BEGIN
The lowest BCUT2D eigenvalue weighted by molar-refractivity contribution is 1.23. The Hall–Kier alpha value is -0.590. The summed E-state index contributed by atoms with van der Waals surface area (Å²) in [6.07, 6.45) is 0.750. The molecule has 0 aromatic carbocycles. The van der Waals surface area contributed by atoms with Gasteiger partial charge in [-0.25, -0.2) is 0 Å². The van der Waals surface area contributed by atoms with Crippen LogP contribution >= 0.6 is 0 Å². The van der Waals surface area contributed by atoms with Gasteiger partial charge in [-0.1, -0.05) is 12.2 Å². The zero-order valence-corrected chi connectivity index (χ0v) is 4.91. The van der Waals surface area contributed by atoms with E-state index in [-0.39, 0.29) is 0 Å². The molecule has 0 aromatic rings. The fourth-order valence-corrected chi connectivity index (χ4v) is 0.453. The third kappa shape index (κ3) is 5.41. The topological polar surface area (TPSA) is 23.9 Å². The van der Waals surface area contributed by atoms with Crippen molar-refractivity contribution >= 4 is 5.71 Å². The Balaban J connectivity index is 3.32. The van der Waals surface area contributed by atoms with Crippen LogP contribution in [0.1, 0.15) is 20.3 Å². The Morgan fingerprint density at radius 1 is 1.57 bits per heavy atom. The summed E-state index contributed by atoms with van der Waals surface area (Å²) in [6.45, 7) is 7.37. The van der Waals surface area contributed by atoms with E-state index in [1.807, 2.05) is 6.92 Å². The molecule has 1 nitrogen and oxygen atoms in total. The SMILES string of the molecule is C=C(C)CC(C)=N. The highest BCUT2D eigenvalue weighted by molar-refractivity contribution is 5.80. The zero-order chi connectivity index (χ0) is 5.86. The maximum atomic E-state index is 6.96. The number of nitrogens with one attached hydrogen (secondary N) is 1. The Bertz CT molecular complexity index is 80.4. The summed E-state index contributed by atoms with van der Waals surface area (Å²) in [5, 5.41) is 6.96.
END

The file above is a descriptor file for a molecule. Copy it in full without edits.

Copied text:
The lowest BCUT2D eigenvalue weighted by molar-refractivity contribution is 1.23. The Hall–Kier alpha value is -0.590. The summed E-state index contributed by atoms with van der Waals surface area (Å²) in [6.07, 6.45) is 0.750. The molecule has 0 aromatic carbocycles. The van der Waals surface area contributed by atoms with Gasteiger partial charge in [-0.25, -0.2) is 0 Å². The van der Waals surface area contributed by atoms with Crippen LogP contribution >= 0.6 is 0 Å². The van der Waals surface area contributed by atoms with Gasteiger partial charge in [-0.1, -0.05) is 12.2 Å². The zero-order valence-corrected chi connectivity index (χ0v) is 4.91. The van der Waals surface area contributed by atoms with E-state index in [-0.39, 0.29) is 0 Å². The molecule has 0 aromatic rings. The fourth-order valence-corrected chi connectivity index (χ4v) is 0.453. The third kappa shape index (κ3) is 5.41. The topological polar surface area (TPSA) is 23.9 Å². The van der Waals surface area contributed by atoms with Crippen molar-refractivity contribution >= 4 is 5.71 Å². The Balaban J connectivity index is 3.32. The van der Waals surface area contributed by atoms with Crippen LogP contribution in [0.1, 0.15) is 20.3 Å². The Morgan fingerprint density at radius 1 is 1.57 bits per heavy atom. The summed E-state index contributed by atoms with van der Waals surface area (Å²) in [6.45, 7) is 7.37. The van der Waals surface area contributed by atoms with E-state index in [1.807, 2.05) is 6.92 Å². The molecule has 1 nitrogen and oxygen atoms in total. The SMILES string of the molecule is C=C(C)CC(C)=N. The highest BCUT2D eigenvalue weighted by molar-refractivity contribution is 5.80. The zero-order chi connectivity index (χ0) is 5.86. The maximum atomic E-state index is 6.96. The number of nitrogens with one attached hydrogen (secondary N) is 1. The Bertz CT molecular complexity index is 80.4. The summed E-state index contributed by atoms with van der Waals surface area (Å²) in [5, 5.41) is 6.96.